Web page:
It is like practicing a job no one knows about. It is an inner knowing that holds awareness of the spirits of Nature that are around one, it is like being a diplomat between the spirit world and the world of human beings. Part of the job includes being a “psychopomp,” one who crosses the dead over to the world of spirit. A shaman can interact between people and the world of spirits. We have freed places from dark entities. A shaman may also be a healer and/or a holy person who can work with energies and prayer to make life better for others, to bring balance back to what is out of balance. To be a shaman is to be a Spirit-worker. You can be a shaman and a healer, but just because you are a healer does not make you a shaman.

Some of the eyes of your masks in American Masquerade are “found objects.”a;nisjdfv; What’s the craziest or weirdest place you’ve found something to use in your art?

I once made a rearing horse sculpture using wire I took down from an electric fence. The horses had been playing, and a mare I had reared up and the wire expressed my impression for the sculpture. As for eyes, I love beads. My best ones came from a bead store that used to be in Woodstock, but I think they went out of business. Sometimes I find really neat old jewelry in thrift shops that I take apart and play with.

What’s your favorite season and why?

Every season holds it’s own mood and beauty. I tend to prefer the changes of spring and fall because I am fascinated by the energies of things coming into being and things passing away. Both are a time of change and color. Spring brings back color from the gray cold of winter and autumn brings us vivid hues of changing leaves and the browning down of things from green. But winter allows me to test my levels of strength, endurance, and patience. All seasons are good.

Susan will be giving an art talk in the Kaaterskill Gallery on Saturday, October 3, from 1 to 3PM. Don’t forget to check in with CMF on Facebook – Susan has been kind enough to show me some of what she does as a shaman, and the video is coming soon!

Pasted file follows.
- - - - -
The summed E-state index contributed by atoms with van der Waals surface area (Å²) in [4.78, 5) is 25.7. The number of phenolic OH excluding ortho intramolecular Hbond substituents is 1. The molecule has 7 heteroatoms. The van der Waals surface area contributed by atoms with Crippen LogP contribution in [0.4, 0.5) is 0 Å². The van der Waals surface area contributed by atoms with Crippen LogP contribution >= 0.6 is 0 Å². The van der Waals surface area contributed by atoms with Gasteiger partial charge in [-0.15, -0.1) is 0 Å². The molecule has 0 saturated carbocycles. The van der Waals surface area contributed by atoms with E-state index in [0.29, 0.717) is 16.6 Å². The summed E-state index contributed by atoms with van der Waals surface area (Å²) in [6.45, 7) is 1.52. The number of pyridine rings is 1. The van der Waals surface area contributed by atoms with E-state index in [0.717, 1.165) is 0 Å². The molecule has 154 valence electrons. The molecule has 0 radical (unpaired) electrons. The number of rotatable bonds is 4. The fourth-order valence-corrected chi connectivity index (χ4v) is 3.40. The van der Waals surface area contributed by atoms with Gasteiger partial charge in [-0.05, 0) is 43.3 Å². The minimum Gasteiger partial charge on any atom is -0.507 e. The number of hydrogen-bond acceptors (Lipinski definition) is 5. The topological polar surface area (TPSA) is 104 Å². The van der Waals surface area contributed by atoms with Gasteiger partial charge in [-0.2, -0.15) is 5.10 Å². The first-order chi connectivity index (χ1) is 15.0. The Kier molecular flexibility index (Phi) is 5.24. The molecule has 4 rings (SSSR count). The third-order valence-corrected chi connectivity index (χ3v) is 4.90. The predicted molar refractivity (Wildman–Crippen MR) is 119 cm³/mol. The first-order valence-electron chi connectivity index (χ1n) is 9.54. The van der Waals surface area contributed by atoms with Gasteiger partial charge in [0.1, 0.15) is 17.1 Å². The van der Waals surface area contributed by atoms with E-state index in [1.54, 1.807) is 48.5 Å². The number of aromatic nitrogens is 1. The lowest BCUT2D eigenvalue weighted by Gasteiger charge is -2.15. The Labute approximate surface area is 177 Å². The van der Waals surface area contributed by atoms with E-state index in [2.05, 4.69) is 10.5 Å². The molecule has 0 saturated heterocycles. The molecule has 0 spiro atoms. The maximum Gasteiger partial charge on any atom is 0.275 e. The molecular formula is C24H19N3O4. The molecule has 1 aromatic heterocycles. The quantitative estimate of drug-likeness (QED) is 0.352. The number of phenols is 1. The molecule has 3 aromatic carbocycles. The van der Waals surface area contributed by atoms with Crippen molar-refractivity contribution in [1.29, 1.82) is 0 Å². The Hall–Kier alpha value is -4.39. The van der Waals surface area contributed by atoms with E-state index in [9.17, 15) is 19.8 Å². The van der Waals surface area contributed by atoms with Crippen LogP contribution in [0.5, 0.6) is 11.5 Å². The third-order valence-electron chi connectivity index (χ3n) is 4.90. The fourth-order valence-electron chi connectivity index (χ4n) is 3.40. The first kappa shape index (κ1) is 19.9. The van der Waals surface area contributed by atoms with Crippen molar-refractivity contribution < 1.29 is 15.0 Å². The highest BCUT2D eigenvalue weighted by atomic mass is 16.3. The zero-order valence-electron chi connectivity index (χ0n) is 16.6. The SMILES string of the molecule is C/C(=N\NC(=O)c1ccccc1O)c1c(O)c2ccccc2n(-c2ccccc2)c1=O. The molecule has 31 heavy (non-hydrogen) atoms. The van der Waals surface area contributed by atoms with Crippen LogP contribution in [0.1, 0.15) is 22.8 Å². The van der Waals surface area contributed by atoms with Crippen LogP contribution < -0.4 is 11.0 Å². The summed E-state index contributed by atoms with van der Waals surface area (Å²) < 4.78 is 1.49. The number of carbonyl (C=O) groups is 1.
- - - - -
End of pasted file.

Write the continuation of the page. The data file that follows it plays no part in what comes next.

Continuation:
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Loud and Powerful: Joanna Hoffman

The Poetry At 1600 Feet series has given me the chance to work with people I’ve looked up to for a while now; one of them being the incredible Joanna Hoffman. In this interview, we talk about her slam career, inspiration, and the opportunity for people from the back row to get up front and shout it out.

I know the exact moment I was hooked on spoken word poetry. Did you have a specific moment that made it click for you, or maybe a certain poem, or person?

I started writing poems when I was in middle school, and in high school I became the Editor in Chief of my school’s Literary Magazine. During that time, I was really into Ani DiFranco and she had a few spoken word pieces on her CD’s. One that stood out to me was “My IQ” from her album “Not a Pretty Girl”. Also around the same time, I watched the movie “Slam” and was completely in awe of the poets in the film (Saul Williams, Beau Sia, DJ Renegade, and Sonja Sohn, who later went on to star in The Wire). I had never heard of slam poetry before, and was really struck by the idea that there was a space for shy, unathletic kids like me, who loved writing, to be loud and powerful. When I got to college, I immediately sought out open mic nights in Baltimore and started performing regularly. One night, the host suggested I check out Baltimore’s weekly poetry slam. I had an amazing night, and also loved the people I met there and how incredibly warm, welcoming and supportive they were. That’s when I was hooked.